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Supporting Unsettled Child


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I think your colleagues are being rather harsh. Children who are unsettled need reassurance and support. She may demand a little less attention if you just left her to get on with it but that wouldn't necessarily be because she was happier or more settled. It would probably be because she didn't feel anyone cared about her feeling and that would be much worse.

 

I'd keep doing what your instincts tell you. I'm sure you'll cotton on pretty quickly if she starts milking it.

Edited by Upsy Daisy
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Without knowing the child well it is hard to say what to do for the best. I'd talk to mum and see how she'd like you to handle it. We have had children before who we have 'left to get on with it' and bit by bit became more and more interested in what was going on and would in effect settle themselves. We watched carefully to see what activities would draw them in and make sure these (or variations on them) were always available on the days the child attended. That said, we were very careful to monitor her when she was getting upset because leaving a child to cry for extended periods of time is obviously in no-one's interests. One child I remember used to stand at the front door with her coat and back pack on, crying for her mum and refusing to move from that spot and no amount of reassurance from us would make her budge!

 

It is a very tricky thing to do well - what looks like cruelty in some instances can be in the best interests of the child, and what might seem overbearing in terms of adult attention for another child can provide that close personal contact the child needs to draw them into life in the setting.

 

Inconsistency can be just as unsettling for a child, so if they react to her very differently she will begin to seek you out because she will know she will get a warm welcome from you. Which unfortunately would appear to bear out what your colleagues are saying, but probably for entirely different reasons. In every case I can think of in our setting, we agreed how we would handle each child, and be there to support each other appropriately.

 

As Upsy Daisy says, go with your instincts and provide what you feel the child needs until you have evidence to the contrary.

 

Good luck!

 

Maz

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We have a child that doesn't settle well within the setting. I offer her support and encourage her to join in with activities.

My colleagues are now making comments that I should leave her alone and that I may be encouraging her unsettled behaviour.

 

Would love to know anyones thoughts.

If it were their child how would they want her treated?

 

I know that if she were mine.........no actually if she were mine I would be in the setting until she had settled..........however, I'd better not start all that again - have already caused 'havoc' (not really) in another thread.......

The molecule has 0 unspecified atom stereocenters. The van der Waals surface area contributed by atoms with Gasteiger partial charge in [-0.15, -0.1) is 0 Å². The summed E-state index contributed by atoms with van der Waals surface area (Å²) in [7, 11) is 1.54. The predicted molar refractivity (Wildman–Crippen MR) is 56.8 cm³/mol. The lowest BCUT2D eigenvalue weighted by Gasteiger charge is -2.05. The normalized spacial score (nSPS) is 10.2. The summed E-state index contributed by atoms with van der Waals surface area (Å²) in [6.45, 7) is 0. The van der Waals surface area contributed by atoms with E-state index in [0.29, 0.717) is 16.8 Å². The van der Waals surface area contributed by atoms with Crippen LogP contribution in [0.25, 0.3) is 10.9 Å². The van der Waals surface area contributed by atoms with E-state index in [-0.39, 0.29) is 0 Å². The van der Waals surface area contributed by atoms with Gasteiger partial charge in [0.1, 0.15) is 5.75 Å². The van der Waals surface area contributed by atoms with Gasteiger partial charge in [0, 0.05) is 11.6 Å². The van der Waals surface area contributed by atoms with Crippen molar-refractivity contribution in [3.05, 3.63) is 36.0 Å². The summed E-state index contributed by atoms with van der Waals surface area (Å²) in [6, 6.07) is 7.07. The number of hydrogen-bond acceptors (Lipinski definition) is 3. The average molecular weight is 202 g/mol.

Is she actually crying? Or is she just unable to settle at anything without help? Being left to cry is in my humble - just awful and there has been research to back up my gut feeling - with reference to the build up of cortisol......

 

Sounds to me as though you are doing a fine job - carry on I say! :o

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If it were their child how would they want her treated?

Always a good question to ask as a starting point for a team discussion and I wonder what these practitioners would say in response? However every parent and every child is different. So talking to the parent at an early stage is really vital.

 

Maz

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This is always a hard one to call. I would certainly ask the parent/carers as the first point of reference, taking on board their views and opinions.

We have had children that just need that reassuring arm to say it will be okay. Others that under no circumstances would that be the right path of action. We had one little boy that would scream quite loudly i hasten to add when mum would decide to go albeit for a very short period of time[minutes if that] but needed to be left alone with a practioner always observing /caring from a distance. This child would not let you pacify him. He would quickly become engaged in activities when he felt ready and had a thoroughly great time for the rest of the session.

He now waves and says bye mum go.

In fact mummy has now been able to come in on parent rota with out any problems.

Good luck and keep to your instincts their generally the right ones. :o

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Thanks for your replies. Very reassuring. I will continue to go with my gut feeling and support her. She obviously gets distressed usually crying if I leave her to get on with it herself.

I feel we have to use different stratergies for different children. Just hard to be criticised when you feel your looking out for the childs interests.

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Guest pamgreen

One thing which helped one of our children was having photos of her parents/family/dogs in her learning journal. The little girl was able to independently access her journal look at the photos and it helped with the support of her key person to settle her

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